Israeli water scientist wins 2012 World Food Prize
June 12, 2012 | 03:56 PM
The World Food Prize Foundation announced today that Daniel Hillel, an American-born Israeli water scientist, has won the 2012 World Food Prize.
World Food Prize Foundation President Kenneth Quinn, a former U.S. ambassador, made the announcement in a ceremony at the State Department at which Secretary of State Hillary Clinton spoke about the importance of water in agricultural development.
The $250,000 prize will be presented to Hillel on October 18 at the Iowa State Capitol during the foundation’s 2012 Borlaug Dialogues October 17 to 19 in Des Moines. The dialogues are named after Norman Borlaug, the scientist who won the Nobel Peace Prize for his work on the Green Revolution.
“Dr. Hillel laid the foundation for maximizing efficient water usage in agriculture through a method known as micro-irrigation, which has impact millions of lives,” Quinn said in making the announcement.
Quinn said that Hillel is the first person from the Middle East to win the World Food Prize, noting that he had been born in America but raised in Israel as an Israeli citizen and was inspired “by the stark need he observed while living in the arid highlands of the Negev Desert.”
Over several decades at the Hebrew University and other institutions, Hillel worked to develop micro-irrigation, which moved away from the traditional use of periodic episodes of flooding to saturate the soil, followed by longer periods of drying out the land, Quinn noted.
Hillel’s method applies water in small but continuous amounts directly to plant roots with dramatic results in both increased productivity and enhanced water conservation. The system has spread to more than 30 countries.
Hillel has worked in several Middle Eastern countries, as well as in Turkey, Pakistan and Sudan, and within Palestinian communities, Quinn said, adding that several of the letters supporting the nomination came from individuals and institutions in Egypt, Jordan and the United Arab Emirates.
Clinton called Hillel “a master of applying new thinking to old problems.”
“Today, farmers using micro-irrigation produce high-yield, nutritious crops on more than 6 million hectares worldwide,” Clinton said.
She has encouraged the State Department to bring the attention of the U.S. government and the world to water scarcity, she said, which could turn into “a devastating crisis.”
“We use more water for agriculture than for any other human pursuit – more than cooking, cleaning, or manufacturing,” Clinton noted.
In the future, she said, farmers will need to get more efficiency out of every drop of water. Clinton also said it takes one liter of water to produce one calorie of food, which she joked “is another reason to watch our calories.”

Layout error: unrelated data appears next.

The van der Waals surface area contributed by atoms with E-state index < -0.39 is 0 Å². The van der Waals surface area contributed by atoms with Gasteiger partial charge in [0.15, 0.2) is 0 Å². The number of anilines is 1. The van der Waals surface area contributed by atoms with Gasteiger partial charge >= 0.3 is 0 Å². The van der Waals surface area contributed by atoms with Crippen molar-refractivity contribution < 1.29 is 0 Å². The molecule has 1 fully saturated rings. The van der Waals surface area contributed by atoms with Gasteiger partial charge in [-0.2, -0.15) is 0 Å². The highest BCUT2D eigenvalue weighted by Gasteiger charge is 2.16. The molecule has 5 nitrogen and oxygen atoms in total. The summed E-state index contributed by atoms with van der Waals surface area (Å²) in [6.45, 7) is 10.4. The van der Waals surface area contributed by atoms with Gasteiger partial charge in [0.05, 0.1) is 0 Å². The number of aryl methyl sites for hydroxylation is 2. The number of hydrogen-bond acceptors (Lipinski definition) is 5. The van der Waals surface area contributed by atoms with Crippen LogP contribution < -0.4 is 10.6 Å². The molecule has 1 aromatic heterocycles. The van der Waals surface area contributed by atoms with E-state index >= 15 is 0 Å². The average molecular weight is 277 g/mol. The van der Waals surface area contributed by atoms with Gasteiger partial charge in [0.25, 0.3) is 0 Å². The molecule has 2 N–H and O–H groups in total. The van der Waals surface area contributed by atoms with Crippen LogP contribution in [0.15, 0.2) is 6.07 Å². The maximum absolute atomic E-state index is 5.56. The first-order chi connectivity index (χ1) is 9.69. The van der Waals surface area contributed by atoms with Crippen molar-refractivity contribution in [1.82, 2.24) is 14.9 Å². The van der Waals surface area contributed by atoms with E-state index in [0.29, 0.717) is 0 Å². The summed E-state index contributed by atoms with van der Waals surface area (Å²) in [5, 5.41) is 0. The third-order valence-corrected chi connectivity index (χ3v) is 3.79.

She also told the audience of farm leaders, scientists and government officials that they were standing in the Benjamin Franklin Room “because you burn more calories.”
Clinton also noted that the Obama administration’s “Feed the Future” program, which is attempting to increase global food security mostly through investments in agriculture in Africa, has made watershed management part of its agenda.
Quinn presented Clinton with a special commemorative version of Borlaug’s Congressional Gold Medal for putting “global food security front and center on the foreign policy agenda.”
Hillel was born in Los Angeles, but after his father’s death in 1931 his mother moved the family to live with her parents in Palestine, part of which became Israel in 1948. Hillel was sent to live on a kibbutz at the age of 9, where he developed his lifelong appreciation of the land and the need to protect its resources.
He returned to the United States to attend high school in Charleston, S.C., the former home of his maternal grandparents, in 1946, earned a bachelor’s degree in agronomy from the University of Georgia in 1950 , a master’s in earth sciences from Rutgers in 1951 and a doctoral degree in soil physics and ecology at Hebrew University of Jerusalem in 1957. He also did post-doctoral work at the University of California in soil physics and hydrology from 1959 to 1961.
He joined the Israeli Agriculture Ministry in 1951, where he took part in the first mapping of the country’s soil and irrigation resources, and participated in the agricultural settlement of the Negev Desert highlands in the early 1950s.
He has worked with the International Food Policy Research Institute and is a senior research scientist at the Center for Climate Systems Research, part of the Earth Institute at Columbia University, and is working on the adaptation of agriculture to climate change in association with NASA/Goddard Institute for Space Studies.
Hillel said in a statement released by the World Food Prize Foundation that his “real joy and gratitude” in winning the prize “is tempered by the realization that the work this award recognizes is far from complete.”
“The task of improving the sustainable management of the earth’s finite and vulnerable soil, water and energy resources for the benefit of humanity while sustaining the natural biotic community and its overall environmental integrity is ongoing and increasingly urgent challenge for our generation and for future generations,” he said.